Walchek noted there are two main channels that service the wealth of those high-net-worth, acquisitive users: “One is the P&C insurance space, which is asset protection, and the other is the wealth management space. For the wealth managers, we complete the picture of wealth.”

By that, Walchek means a trov can provide a full and accurate representation of where a client’s wealth lies: not just in investable assets, but in real estate, jewelry and other personal property.

“Most RIAs today are using some form of data aggregation,” Walchek said. However, “generally there’s one line, maybe two, in the balance sheet that exposes real property and personal property. With a Trōv account and the users opting in to allowing that information to flow freely, to either the aggregation platform or directly to the RIA, [advisors] will be able to see what’s been added.”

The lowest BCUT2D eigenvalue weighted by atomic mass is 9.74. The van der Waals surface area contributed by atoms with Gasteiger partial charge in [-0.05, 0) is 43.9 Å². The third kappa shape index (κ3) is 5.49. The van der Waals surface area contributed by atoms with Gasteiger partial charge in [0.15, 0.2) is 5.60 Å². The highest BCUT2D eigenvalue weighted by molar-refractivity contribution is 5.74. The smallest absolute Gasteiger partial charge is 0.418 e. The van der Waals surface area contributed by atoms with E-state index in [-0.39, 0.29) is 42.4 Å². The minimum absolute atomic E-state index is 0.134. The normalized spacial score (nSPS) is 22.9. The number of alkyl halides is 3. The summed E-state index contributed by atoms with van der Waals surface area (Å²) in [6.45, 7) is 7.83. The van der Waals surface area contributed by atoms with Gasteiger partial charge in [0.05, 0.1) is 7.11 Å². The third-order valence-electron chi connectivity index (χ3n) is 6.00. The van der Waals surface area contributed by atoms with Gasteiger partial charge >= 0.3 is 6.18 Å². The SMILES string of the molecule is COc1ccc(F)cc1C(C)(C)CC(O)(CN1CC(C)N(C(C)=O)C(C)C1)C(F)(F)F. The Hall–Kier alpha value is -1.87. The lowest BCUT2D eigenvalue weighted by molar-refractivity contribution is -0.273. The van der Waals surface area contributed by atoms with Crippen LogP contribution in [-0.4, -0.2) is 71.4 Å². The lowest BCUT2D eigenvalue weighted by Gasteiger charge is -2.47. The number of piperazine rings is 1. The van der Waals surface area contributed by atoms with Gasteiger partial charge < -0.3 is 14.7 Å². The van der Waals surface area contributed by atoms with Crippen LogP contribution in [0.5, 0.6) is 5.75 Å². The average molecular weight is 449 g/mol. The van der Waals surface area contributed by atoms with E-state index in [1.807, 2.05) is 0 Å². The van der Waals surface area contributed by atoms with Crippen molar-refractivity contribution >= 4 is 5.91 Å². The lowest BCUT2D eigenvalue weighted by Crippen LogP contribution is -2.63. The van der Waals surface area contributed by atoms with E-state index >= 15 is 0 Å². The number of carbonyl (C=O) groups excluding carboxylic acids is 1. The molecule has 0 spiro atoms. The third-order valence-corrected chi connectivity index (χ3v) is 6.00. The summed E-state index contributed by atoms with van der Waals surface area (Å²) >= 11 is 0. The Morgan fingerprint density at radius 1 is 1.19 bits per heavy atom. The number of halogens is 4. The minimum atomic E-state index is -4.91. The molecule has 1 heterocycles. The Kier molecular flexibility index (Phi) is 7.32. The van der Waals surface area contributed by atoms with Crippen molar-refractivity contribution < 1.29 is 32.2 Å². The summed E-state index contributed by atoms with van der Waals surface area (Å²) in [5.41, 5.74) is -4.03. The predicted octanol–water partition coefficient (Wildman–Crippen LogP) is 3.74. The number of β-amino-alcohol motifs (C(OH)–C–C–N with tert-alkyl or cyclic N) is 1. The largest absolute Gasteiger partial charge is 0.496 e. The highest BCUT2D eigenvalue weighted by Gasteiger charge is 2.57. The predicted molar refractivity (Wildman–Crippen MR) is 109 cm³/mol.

Because the information stored by Trōv is actively managed, advisors can also see when the value of that property changes. “That creates a whole new capacity for them to be better informed about their clients’ whole wealth picture. They can help them with asset protection. They can help them with liquidity planning. They can help them with estate and legacy plans in ways that they haven’t been able to do before.”

Remember, it’s not just about stuff. Clients’ expensive collections represent a significant investment of time, money and heart.